New Jersey has seen at least seven mass shootings in the past year, but have the cold hard facts of senseless violence impelled Governor Chris Christie to strengthen gun laws? Well, no. The opposite.
The state's Firearm Permitting and Purchasing Study Commission has offered up three proposed changes to New Jersey gun regulations, all of were accepted by Christie and will thus become law without any need for input from the Democratic Legislature. The commission was formed partially in response to the murder of Carol Bowne, who was killed by her ex-boyfriend while her application for a handgun permit was being processed.
You can read the full report here [PDF], but the upshot is:
Permitting was found to have been "unevenly" applied across New Jersey's townships, so regulations will be broadened to apply to more people who desire firearms for protection. The qualifications for "justifiable need" have also been expanded, and applications from victims of domestic violence will be expedited.
In some cases, out-of-state residents passing through New Jersey with firearms legally owned in their home states will not be prosecuted. For instance, gun owners are required to go from point-to-point unless a stop is deemed "reasonably necessary," the criteria for which does not currently exist.
Lastly, the Attorney General will crack down on towns that fail to speedily process gun permit applications, and processing times will be collected and published in an effort to create greater transparency.
"New Jersey citizens should be permitted to defend themselves and not encounter unlawful delays and impediments," Christie said a statement released to media, adding that the commission provided "a set of recommendations that I am proud to wholeheartedly embrace. We will work through the Attorney General to put these changes into effect as quickly as possible."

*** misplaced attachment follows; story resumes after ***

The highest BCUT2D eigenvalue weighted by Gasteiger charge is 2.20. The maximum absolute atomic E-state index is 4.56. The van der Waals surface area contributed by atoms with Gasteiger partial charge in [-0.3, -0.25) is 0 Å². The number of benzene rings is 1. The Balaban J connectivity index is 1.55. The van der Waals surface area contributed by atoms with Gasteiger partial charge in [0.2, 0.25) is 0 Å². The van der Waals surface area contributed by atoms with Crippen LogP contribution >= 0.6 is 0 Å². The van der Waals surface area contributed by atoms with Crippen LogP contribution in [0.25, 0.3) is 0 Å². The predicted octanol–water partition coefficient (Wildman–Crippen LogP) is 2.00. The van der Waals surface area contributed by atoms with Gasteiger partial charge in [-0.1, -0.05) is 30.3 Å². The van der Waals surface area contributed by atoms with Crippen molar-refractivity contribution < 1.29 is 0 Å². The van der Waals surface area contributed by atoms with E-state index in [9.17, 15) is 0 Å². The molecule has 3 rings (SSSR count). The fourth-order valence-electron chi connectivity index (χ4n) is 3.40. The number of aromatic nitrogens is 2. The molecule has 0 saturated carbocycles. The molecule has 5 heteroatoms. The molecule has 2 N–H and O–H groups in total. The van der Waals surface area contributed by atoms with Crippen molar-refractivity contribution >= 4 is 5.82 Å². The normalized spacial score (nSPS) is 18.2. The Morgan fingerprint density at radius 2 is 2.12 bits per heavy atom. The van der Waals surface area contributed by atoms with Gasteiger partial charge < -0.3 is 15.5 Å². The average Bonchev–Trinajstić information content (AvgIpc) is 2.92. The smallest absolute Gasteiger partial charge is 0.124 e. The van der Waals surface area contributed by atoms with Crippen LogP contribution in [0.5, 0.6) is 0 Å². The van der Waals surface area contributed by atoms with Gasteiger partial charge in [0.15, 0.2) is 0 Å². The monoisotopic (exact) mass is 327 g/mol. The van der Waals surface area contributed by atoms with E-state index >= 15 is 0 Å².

The plan was roundly excoriated by both sides of the gun control debate. Senate Democrats sniffed at Christie's handpicked commission—which consists of a retired Morristown police officer, a former assistant U.S. attorney general under Christie, and the vice dean of Seton Hall Law School, who is married to Christie's chief ethics officer. They also charged that the findings aimed specifically to appeal to the early-voting state of New Hampshire, where the governor's bid for the Republican nomination for president currently lags behind both Donald Trump and Senator Marco Rubio.
They also slammed the report's timing, as well as Christie's inscrutable commission appointment process and the opaque methodology when it came to the findings.
Nor did the commission's recommendations appeal to Second Amendment enthusiasts, who bristled at the notion that carry permits need to exist at all, rather than loosen the definition of "justifiable need."
"We're dumbfounded that any Second Amendment supporter would consider this a success," Alexander Roubian, the president of the New Jersey Second Amendment Rights Society, told NJ.com. "If he walks into Iowa and New Hampshire with this report, he will be booed and kicked out of that state faster than he can believe it."